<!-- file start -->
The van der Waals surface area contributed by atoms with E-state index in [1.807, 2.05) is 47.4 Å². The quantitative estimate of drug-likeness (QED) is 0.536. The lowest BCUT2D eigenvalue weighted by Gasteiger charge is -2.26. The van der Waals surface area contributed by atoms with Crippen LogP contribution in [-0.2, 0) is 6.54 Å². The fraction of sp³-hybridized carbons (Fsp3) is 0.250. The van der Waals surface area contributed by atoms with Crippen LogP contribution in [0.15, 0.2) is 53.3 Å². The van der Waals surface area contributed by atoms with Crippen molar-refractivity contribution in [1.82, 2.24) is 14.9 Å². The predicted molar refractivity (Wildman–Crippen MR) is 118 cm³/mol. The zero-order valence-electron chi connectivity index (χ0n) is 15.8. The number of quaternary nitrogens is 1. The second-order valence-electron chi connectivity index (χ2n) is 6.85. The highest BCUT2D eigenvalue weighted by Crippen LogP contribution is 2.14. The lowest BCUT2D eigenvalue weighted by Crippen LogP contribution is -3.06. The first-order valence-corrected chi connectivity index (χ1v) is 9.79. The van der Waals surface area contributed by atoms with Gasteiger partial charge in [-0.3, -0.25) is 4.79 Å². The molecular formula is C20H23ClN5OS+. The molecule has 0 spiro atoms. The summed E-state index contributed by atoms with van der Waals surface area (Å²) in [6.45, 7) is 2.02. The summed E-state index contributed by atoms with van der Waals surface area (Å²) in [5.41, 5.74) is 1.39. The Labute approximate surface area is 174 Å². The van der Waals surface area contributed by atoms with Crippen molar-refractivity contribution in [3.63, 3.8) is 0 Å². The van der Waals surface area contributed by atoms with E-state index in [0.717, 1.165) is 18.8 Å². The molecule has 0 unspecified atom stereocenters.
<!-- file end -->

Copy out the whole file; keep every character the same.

The van der Waals surface area contributed by atoms with E-state index in [1.807, 2.05) is 47.4 Å². The quantitative estimate of drug-likeness (QED) is 0.536. The lowest BCUT2D eigenvalue weighted by Gasteiger charge is -2.26. The van der Waals surface area contributed by atoms with Crippen LogP contribution in [-0.2, 0) is 6.54 Å². The fraction of sp³-hybridized carbons (Fsp3) is 0.250. The van der Waals surface area contributed by atoms with Crippen LogP contribution in [0.15, 0.2) is 53.3 Å². The van der Waals surface area contributed by atoms with Crippen molar-refractivity contribution in [1.82, 2.24) is 14.9 Å². The predicted molar refractivity (Wildman–Crippen MR) is 118 cm³/mol. The zero-order valence-electron chi connectivity index (χ0n) is 15.8. The number of quaternary nitrogens is 1. The second-order valence-electron chi connectivity index (χ2n) is 6.85. The highest BCUT2D eigenvalue weighted by Crippen LogP contribution is 2.14. The lowest BCUT2D eigenvalue weighted by Crippen LogP contribution is -3.06. The first-order valence-corrected chi connectivity index (χ1v) is 9.79. The van der Waals surface area contributed by atoms with Gasteiger partial charge in [-0.3, -0.25) is 4.79 Å². The molecular formula is C20H23ClN5OS+. The molecule has 0 spiro atoms. The summed E-state index contributed by atoms with van der Waals surface area (Å²) in [6.45, 7) is 2.02. The summed E-state index contributed by atoms with van der Waals surface area (Å²) in [5.41, 5.74) is 1.39. The Labute approximate surface area is 174 Å². The van der Waals surface area contributed by atoms with Crippen molar-refractivity contribution in [3.63, 3.8) is 0 Å². The van der Waals surface area contributed by atoms with E-state index in [0.717, 1.165) is 18.8 Å². The molecule has 0 unspecified atom stereocenters.